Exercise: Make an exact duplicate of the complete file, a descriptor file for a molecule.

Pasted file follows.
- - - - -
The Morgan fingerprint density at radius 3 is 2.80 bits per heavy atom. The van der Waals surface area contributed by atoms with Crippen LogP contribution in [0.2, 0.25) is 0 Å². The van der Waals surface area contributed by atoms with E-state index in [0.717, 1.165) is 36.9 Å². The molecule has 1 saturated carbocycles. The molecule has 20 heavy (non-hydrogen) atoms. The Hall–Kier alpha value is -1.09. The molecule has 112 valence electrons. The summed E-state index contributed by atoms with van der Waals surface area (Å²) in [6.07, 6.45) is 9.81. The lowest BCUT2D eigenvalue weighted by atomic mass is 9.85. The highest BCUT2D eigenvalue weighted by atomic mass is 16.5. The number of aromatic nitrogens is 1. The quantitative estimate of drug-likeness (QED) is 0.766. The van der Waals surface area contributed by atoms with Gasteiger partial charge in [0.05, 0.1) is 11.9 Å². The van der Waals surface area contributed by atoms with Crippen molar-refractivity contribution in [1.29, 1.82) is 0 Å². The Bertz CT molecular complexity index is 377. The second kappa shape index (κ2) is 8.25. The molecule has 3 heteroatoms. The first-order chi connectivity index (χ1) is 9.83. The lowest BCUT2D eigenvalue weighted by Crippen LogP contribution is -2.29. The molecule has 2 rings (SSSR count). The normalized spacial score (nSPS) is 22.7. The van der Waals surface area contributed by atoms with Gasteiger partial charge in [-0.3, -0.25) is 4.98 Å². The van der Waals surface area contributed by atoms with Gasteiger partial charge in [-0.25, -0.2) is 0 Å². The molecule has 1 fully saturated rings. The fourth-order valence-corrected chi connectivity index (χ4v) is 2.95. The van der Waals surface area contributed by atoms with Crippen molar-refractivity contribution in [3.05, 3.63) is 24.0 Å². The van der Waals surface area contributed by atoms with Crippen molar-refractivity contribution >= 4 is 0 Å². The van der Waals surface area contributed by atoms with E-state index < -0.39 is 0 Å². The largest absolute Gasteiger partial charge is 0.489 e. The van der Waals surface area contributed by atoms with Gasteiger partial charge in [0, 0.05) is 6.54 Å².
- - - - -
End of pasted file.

The Morgan fingerprint density at radius 3 is 2.80 bits per heavy atom. The van der Waals surface area contributed by atoms with Crippen LogP contribution in [0.2, 0.25) is 0 Å². The van der Waals surface area contributed by atoms with E-state index in [0.717, 1.165) is 36.9 Å². The molecule has 1 saturated carbocycles. The molecule has 20 heavy (non-hydrogen) atoms. The Hall–Kier alpha value is -1.09. The molecule has 112 valence electrons. The summed E-state index contributed by atoms with van der Waals surface area (Å²) in [6.07, 6.45) is 9.81. The lowest BCUT2D eigenvalue weighted by atomic mass is 9.85. The highest BCUT2D eigenvalue weighted by atomic mass is 16.5. The number of aromatic nitrogens is 1. The quantitative estimate of drug-likeness (QED) is 0.766. The van der Waals surface area contributed by atoms with Gasteiger partial charge in [0.05, 0.1) is 11.9 Å². The van der Waals surface area contributed by atoms with Crippen molar-refractivity contribution in [1.29, 1.82) is 0 Å². The Bertz CT molecular complexity index is 377. The second kappa shape index (κ2) is 8.25. The molecule has 3 heteroatoms. The first-order chi connectivity index (χ1) is 9.83. The lowest BCUT2D eigenvalue weighted by Crippen LogP contribution is -2.29. The molecule has 2 rings (SSSR count). The normalized spacial score (nSPS) is 22.7. The van der Waals surface area contributed by atoms with Gasteiger partial charge in [-0.3, -0.25) is 4.98 Å². The van der Waals surface area contributed by atoms with Gasteiger partial charge in [-0.25, -0.2) is 0 Å². The molecule has 1 fully saturated rings. The fourth-order valence-corrected chi connectivity index (χ4v) is 2.95. The van der Waals surface area contributed by atoms with Crippen molar-refractivity contribution in [3.05, 3.63) is 24.0 Å². The van der Waals surface area contributed by atoms with Crippen molar-refractivity contribution >= 4 is 0 Å². The van der Waals surface area contributed by atoms with E-state index < -0.39 is 0 Å². The largest absolute Gasteiger partial charge is 0.489 e. The van der Waals surface area contributed by atoms with Gasteiger partial charge in [0, 0.05) is 6.54 Å².